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Should I warn my guests about new neighbors?


#1

The house across the street was recently rented to some guys, can’t tell how many of them. They are not shady but recently they have made the carport into an evening hangout spot, with table and chairs. Guys stop over after work so there are vans coming and going. They have a good time and shout to each other in Spanish. On the weekends they play loud Latin music all day. I speak Spanish and I know they are benign, just working guys relaxing (although I wish they would do this in the backyard, not in front of the house). But my guests already sometimes give me a low rating on location. Now I am questioning whether I even want to continue with Airbnb. Should I warn the guests who are already booked? How would I word it?


#2

There is a “things your guests may need to know feature” where you can include these things. They have to click that they understand before they move forward. I overdisclose in this section - when expectations are low, people are pleased when it’s not that bad. Maybe use this section to say something like “sometimes neighbors are loud during day time hours.”


#3

Do you mean in “things to note”?


#4

Maybe? I don’t recall the actual wording, but that’s probably it.


#5

I think they are playing domino. Here is a draft: I have a neighbor who sometimes hosts domino games in the evening after work. You may hear Latin music on the weekends, but not late at night. The high impact windows and hurricane door on the Airbnb unit muffle the sound quite well.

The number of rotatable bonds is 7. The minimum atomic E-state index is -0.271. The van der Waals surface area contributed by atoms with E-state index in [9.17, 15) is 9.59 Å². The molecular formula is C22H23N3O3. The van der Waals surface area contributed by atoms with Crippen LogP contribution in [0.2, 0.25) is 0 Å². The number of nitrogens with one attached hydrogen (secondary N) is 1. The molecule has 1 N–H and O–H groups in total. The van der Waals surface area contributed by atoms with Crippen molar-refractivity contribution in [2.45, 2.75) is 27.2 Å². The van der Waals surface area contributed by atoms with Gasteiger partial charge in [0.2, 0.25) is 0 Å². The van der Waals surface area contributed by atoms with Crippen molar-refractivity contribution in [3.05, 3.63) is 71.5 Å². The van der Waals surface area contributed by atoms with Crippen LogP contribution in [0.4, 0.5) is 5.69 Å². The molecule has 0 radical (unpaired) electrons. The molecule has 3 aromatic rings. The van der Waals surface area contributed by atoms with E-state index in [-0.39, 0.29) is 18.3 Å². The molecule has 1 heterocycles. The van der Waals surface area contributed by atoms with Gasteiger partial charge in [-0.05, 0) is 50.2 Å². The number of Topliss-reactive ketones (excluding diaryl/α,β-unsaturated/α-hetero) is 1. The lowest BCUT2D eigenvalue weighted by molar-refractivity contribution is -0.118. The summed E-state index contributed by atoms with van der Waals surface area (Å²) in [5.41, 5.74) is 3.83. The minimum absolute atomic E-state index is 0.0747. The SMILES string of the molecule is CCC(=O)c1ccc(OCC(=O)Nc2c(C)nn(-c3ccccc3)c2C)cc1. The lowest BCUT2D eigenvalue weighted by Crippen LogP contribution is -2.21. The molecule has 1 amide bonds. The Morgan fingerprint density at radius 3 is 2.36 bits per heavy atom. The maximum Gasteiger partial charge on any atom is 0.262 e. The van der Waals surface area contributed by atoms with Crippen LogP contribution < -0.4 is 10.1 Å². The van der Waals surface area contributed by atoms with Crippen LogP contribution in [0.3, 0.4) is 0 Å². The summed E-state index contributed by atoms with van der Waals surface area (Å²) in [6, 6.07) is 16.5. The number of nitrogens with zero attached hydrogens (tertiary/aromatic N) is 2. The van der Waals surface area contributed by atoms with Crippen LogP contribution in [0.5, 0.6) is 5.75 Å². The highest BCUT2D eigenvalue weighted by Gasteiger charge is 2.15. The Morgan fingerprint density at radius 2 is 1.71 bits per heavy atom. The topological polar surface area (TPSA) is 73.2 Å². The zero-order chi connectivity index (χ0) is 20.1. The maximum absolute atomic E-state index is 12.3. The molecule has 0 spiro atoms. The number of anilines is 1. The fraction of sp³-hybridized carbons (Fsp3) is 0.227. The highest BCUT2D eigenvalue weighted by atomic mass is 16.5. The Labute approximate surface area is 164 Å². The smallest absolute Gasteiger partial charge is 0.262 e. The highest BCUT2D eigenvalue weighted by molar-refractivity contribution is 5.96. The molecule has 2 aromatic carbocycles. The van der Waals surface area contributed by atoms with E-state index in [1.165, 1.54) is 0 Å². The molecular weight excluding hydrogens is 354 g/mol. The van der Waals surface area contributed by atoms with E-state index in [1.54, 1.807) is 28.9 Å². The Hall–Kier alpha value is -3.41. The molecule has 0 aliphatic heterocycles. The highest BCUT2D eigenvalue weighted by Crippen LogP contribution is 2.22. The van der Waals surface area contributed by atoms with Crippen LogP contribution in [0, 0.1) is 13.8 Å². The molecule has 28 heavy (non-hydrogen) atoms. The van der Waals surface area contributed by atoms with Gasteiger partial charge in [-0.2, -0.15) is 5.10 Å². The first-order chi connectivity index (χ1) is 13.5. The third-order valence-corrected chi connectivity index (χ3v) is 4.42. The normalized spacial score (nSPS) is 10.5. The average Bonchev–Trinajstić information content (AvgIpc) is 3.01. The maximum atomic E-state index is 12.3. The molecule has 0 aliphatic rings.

Too defensive?


#6

I have found that you have to be “too defensive”. I think this is fine and I would definitely include it.


#7

Maybe you should use your Spanish language skills and talk to the new neighbors instead? I would go over with a few beers in hand and introduce yourself, get to know them Then Explain to them that you rent a room and their being out front is making some of your guest uncomfortable.

Good luck

RR


#8

I did a noise warning, which Air has a specific provision for, and will highlight for the guests as they book, because I have group rental houses of 20-something on both sides. They party on the weekends. Air gives you space to describe, and I list dogs, urban traffic, children playing, and young professionals barbecuing on the weekends. "Neighborhood homes are close, and work schedules vary. You may hear cars coming and going and families and friends visiting during the day, and most likely music on the weekends. " Consider a white noise machine, I have one, and I can’t believe how many guests mention how quiet it is. My neighborhood is not quiet! I would leave out the Latin reference, sounds like a dog whistle to warn, well, people who don’t like Hispanics. Of course not your intent.


#9

Uh, what? The people who live in the neighborhood should worry about the transient guests “feeling uncomfortable?” NO. This is the kind of thing that leads people to be anti-Airbnb and say it is ruining neighborhoods. And if I was carport guy and you came over and told me that I’d probably act in just the opposite way you wanted me to.

I just stayed two nights in a Phoenix Airbnb with almost 100 5 star reviews. The neighborhood was described as being an ethnic one that people live in. Chance of noise, artsy area, smaller older homes, etc. Each morning I woke to the sounds of yapping dogs and a woman talking loudly in the yard in Spanish. It’s was exactly as described and exactly what I signed up for and they got a 5 star review from me.